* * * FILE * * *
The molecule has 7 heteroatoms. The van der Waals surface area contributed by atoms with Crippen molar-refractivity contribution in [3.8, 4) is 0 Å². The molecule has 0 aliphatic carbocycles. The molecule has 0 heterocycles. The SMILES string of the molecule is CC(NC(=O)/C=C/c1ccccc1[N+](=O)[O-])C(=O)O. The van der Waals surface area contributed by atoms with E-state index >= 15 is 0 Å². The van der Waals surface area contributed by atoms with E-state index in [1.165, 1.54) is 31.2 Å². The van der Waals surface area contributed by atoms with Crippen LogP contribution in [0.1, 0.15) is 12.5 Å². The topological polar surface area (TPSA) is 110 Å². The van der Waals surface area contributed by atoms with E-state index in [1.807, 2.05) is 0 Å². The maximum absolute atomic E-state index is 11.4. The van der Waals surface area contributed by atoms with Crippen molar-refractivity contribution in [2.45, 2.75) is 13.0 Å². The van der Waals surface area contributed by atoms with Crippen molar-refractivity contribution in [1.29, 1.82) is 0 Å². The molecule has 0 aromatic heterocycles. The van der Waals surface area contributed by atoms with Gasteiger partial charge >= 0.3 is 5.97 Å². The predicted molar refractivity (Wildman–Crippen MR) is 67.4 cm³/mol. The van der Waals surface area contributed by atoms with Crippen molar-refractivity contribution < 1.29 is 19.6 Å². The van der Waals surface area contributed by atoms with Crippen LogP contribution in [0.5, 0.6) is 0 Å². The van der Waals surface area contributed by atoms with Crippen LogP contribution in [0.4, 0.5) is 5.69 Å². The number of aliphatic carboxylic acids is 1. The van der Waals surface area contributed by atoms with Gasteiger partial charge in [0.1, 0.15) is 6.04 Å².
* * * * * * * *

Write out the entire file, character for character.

The molecule has 7 heteroatoms. The van der Waals surface area contributed by atoms with Crippen molar-refractivity contribution in [3.8, 4) is 0 Å². The molecule has 0 aliphatic carbocycles. The molecule has 0 heterocycles. The SMILES string of the molecule is CC(NC(=O)/C=C/c1ccccc1[N+](=O)[O-])C(=O)O. The van der Waals surface area contributed by atoms with E-state index >= 15 is 0 Å². The van der Waals surface area contributed by atoms with E-state index in [1.165, 1.54) is 31.2 Å². The van der Waals surface area contributed by atoms with Crippen LogP contribution in [0.1, 0.15) is 12.5 Å². The topological polar surface area (TPSA) is 110 Å². The van der Waals surface area contributed by atoms with E-state index in [1.807, 2.05) is 0 Å². The maximum absolute atomic E-state index is 11.4. The van der Waals surface area contributed by atoms with Crippen molar-refractivity contribution in [2.45, 2.75) is 13.0 Å². The van der Waals surface area contributed by atoms with Crippen molar-refractivity contribution in [1.29, 1.82) is 0 Å². The molecule has 0 aromatic heterocycles. The van der Waals surface area contributed by atoms with Gasteiger partial charge >= 0.3 is 5.97 Å². The predicted molar refractivity (Wildman–Crippen MR) is 67.4 cm³/mol. The van der Waals surface area contributed by atoms with Crippen molar-refractivity contribution < 1.29 is 19.6 Å². The van der Waals surface area contributed by atoms with Crippen LogP contribution in [0.5, 0.6) is 0 Å². The van der Waals surface area contributed by atoms with Crippen LogP contribution in [0.4, 0.5) is 5.69 Å². The number of aliphatic carboxylic acids is 1. The van der Waals surface area contributed by atoms with Gasteiger partial charge in [0.1, 0.15) is 6.04 Å².